This eloquent dialogue with the content stretches from the way the production looks into the way it sounds. Just as the concrete pulses with the pop music of a decade that played to the soundtrack of The Stone Roses and Oasis, so the structure of the play as a whole jitters and jumps to an almost musical score. The pace, beginning at a frustratingly slow patter, speeds and slows across the eight distinct scenes, with occasional furious rises in pitch that rip through the rhythm of the drama; repeated themes – home, childhood, fear of death – loop back around in refrains, or perhaps more like tracks that keep returning on shuffle. The whole is sometimes frustrating, sometimes catchy, but with a chorus that climbs insistently into the ear.

Amid all this movement and sound, it’s hardly surprising that Rachael repeatedly refers to the world as “mental”, with the double implication of inconceivable, unjust madness and a psychological dimension to the version of Stockport that we are presented with through her experience. Rachael is a challenge and a gift of a role, a complex, wounded but resolutely optimistic figure, who in the hands of Kate O’Flynn is unceasingly engaging. So captivating is this central presence that the characters around her often feel lightly sketched, faded and drab alongside her vivid outline, barely less ghost-like than the gaping absences in Rachael’s life.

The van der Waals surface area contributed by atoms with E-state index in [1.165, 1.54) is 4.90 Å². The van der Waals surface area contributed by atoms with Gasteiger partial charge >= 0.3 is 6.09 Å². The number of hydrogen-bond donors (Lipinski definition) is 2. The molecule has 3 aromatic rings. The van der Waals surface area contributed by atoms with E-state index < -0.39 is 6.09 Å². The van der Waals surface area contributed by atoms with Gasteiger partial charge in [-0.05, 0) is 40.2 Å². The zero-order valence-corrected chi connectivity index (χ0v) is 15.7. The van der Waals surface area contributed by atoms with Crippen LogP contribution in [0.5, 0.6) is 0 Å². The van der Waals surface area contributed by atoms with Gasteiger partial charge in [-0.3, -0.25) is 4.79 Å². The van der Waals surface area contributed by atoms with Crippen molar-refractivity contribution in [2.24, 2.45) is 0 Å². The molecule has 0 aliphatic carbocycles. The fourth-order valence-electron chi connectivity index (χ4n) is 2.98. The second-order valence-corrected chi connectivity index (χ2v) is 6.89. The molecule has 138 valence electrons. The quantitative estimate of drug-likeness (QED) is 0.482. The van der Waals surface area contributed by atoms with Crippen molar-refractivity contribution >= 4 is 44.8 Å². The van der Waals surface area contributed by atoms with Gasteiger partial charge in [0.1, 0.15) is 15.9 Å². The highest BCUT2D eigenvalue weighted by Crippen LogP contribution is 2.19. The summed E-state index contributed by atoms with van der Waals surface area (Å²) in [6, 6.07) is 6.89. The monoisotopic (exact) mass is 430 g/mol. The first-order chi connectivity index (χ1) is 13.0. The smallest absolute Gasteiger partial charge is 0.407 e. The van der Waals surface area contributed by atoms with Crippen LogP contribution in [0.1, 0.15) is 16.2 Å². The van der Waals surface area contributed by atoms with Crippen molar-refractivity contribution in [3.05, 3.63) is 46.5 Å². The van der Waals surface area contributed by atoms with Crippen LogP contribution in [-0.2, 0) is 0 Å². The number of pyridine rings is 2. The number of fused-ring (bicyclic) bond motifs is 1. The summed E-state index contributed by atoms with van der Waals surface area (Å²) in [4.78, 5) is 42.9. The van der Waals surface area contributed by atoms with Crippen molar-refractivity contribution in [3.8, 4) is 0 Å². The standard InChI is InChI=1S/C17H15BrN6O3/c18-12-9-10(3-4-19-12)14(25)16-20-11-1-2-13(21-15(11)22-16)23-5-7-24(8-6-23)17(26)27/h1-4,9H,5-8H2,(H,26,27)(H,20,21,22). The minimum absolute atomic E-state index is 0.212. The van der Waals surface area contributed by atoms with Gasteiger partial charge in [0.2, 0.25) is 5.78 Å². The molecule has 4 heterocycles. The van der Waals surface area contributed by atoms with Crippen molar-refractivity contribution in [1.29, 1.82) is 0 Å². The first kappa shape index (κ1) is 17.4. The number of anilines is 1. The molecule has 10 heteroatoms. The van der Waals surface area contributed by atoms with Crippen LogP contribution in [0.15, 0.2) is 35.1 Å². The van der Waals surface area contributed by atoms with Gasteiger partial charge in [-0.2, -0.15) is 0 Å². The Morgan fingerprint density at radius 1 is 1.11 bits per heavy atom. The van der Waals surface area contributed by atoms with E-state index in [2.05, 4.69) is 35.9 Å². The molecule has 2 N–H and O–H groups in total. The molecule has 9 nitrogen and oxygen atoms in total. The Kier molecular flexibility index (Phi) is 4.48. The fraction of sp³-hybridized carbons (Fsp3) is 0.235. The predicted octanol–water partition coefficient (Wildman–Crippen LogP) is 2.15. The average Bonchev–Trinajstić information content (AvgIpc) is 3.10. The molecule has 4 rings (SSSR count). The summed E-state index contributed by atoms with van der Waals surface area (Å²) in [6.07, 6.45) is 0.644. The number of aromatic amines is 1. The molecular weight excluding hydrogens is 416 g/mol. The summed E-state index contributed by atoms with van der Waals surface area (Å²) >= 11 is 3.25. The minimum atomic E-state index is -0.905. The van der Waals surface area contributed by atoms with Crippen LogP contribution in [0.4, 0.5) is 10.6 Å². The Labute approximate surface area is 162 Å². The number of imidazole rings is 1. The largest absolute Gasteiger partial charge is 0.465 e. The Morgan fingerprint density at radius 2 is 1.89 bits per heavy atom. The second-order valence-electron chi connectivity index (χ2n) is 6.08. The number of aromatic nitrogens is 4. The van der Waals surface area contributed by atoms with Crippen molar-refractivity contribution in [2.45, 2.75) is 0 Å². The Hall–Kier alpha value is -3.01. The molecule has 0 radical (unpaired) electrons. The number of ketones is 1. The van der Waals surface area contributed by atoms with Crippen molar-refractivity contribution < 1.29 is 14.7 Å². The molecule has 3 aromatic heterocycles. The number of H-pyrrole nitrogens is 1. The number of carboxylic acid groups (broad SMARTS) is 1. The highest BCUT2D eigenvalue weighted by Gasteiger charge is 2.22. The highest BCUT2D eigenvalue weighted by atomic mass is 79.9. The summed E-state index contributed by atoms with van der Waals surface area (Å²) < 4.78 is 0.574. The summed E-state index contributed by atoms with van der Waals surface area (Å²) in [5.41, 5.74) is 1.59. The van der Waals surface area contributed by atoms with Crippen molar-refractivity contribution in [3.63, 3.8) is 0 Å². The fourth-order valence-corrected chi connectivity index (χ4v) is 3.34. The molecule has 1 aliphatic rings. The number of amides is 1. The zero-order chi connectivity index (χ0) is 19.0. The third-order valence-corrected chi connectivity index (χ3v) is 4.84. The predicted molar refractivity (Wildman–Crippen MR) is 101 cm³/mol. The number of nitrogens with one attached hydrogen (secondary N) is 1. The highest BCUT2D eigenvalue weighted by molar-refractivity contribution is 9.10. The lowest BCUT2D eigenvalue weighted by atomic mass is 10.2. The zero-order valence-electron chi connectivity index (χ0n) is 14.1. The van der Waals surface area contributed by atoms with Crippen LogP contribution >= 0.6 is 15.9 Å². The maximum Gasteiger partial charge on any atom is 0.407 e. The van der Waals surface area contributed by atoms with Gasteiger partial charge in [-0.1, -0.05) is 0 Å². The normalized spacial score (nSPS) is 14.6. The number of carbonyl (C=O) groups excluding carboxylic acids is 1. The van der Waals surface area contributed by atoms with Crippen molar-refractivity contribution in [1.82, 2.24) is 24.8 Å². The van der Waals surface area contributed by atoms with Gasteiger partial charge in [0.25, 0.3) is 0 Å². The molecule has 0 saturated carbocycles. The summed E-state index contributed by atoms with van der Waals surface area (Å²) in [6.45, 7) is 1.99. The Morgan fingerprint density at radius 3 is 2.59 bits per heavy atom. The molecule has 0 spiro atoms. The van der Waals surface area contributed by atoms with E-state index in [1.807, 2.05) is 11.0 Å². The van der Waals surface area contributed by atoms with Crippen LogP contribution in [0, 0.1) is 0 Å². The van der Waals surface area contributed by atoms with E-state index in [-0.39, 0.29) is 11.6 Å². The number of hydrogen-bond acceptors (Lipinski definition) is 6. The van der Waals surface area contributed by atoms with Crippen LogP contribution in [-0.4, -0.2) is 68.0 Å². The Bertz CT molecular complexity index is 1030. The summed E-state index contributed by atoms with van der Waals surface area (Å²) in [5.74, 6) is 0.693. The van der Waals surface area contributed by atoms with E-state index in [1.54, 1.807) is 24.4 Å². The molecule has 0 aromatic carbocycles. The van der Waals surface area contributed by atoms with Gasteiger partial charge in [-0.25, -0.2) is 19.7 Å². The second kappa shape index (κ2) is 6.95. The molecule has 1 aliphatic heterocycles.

While the grim realities that Port portrays have not evaporated, the nostalgic tint of the production is a reminder that today’s world, more than a decade after Rachael’s closing look at her home town, is in many ways a very different place. There is a heavy sense of this particularly in the play’s build-up to the turn of the millennium, at which Rachael ponders whether this break represents a beginning or an end. Thirteen years later, as this production is inevitably refracted through subsequent events, it’s a question we still seem to be asking. Just as the play’s cyclical structure rewinds the track back to the beginning, we often end up in the same place we started in.